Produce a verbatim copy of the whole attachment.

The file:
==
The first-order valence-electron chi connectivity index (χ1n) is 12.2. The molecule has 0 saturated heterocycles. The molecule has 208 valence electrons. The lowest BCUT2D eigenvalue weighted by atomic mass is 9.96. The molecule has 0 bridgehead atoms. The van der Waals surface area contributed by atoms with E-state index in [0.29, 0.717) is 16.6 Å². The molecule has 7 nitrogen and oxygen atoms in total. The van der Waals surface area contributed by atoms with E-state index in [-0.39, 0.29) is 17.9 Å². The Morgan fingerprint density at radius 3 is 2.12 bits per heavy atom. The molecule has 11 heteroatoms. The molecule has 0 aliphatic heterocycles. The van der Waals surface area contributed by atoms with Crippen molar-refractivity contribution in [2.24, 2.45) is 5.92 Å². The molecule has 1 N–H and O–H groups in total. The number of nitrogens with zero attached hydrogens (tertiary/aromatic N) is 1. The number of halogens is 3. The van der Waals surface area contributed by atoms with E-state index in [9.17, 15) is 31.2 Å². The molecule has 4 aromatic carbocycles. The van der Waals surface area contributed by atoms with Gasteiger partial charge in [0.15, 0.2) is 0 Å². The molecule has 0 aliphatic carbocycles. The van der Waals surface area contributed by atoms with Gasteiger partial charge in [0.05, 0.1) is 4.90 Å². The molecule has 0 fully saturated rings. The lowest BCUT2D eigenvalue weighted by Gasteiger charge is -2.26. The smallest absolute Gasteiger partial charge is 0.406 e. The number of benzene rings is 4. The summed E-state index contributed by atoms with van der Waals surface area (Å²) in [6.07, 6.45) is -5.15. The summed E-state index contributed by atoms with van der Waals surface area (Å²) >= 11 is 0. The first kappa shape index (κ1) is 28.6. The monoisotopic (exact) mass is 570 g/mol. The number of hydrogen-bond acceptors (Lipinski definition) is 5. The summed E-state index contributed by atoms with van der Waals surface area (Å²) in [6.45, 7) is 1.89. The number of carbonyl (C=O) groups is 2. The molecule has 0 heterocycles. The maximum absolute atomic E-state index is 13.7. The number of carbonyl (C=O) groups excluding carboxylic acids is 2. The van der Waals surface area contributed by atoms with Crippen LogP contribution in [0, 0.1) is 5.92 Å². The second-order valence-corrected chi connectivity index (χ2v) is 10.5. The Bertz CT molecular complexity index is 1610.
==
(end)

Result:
The first-order valence-electron chi connectivity index (χ1n) is 12.2. The molecule has 0 saturated heterocycles. The molecule has 208 valence electrons. The lowest BCUT2D eigenvalue weighted by atomic mass is 9.96. The molecule has 0 bridgehead atoms. The van der Waals surface area contributed by atoms with E-state index in [0.29, 0.717) is 16.6 Å². The molecule has 7 nitrogen and oxygen atoms in total. The van der Waals surface area contributed by atoms with E-state index in [-0.39, 0.29) is 17.9 Å². The Morgan fingerprint density at radius 3 is 2.12 bits per heavy atom. The molecule has 11 heteroatoms. The molecule has 0 aliphatic heterocycles. The van der Waals surface area contributed by atoms with Crippen molar-refractivity contribution in [2.24, 2.45) is 5.92 Å². The molecule has 1 N–H and O–H groups in total. The number of nitrogens with zero attached hydrogens (tertiary/aromatic N) is 1. The number of halogens is 3. The van der Waals surface area contributed by atoms with E-state index in [9.17, 15) is 31.2 Å². The molecule has 4 aromatic carbocycles. The van der Waals surface area contributed by atoms with Gasteiger partial charge in [0.15, 0.2) is 0 Å². The molecule has 0 aliphatic carbocycles. The van der Waals surface area contributed by atoms with Gasteiger partial charge in [0.05, 0.1) is 4.90 Å². The molecule has 0 fully saturated rings. The lowest BCUT2D eigenvalue weighted by Gasteiger charge is -2.26. The smallest absolute Gasteiger partial charge is 0.406 e. The number of benzene rings is 4. The summed E-state index contributed by atoms with van der Waals surface area (Å²) in [6.07, 6.45) is -5.15. The summed E-state index contributed by atoms with van der Waals surface area (Å²) >= 11 is 0. The first kappa shape index (κ1) is 28.6. The monoisotopic (exact) mass is 570 g/mol. The number of hydrogen-bond acceptors (Lipinski definition) is 5. The summed E-state index contributed by atoms with van der Waals surface area (Å²) in [6.45, 7) is 1.89. The number of carbonyl (C=O) groups is 2. The molecule has 0 heterocycles. The maximum absolute atomic E-state index is 13.7. The number of carbonyl (C=O) groups excluding carboxylic acids is 2. The van der Waals surface area contributed by atoms with Crippen LogP contribution in [0, 0.1) is 5.92 Å². The second-order valence-corrected chi connectivity index (χ2v) is 10.5. The Bertz CT molecular complexity index is 1610.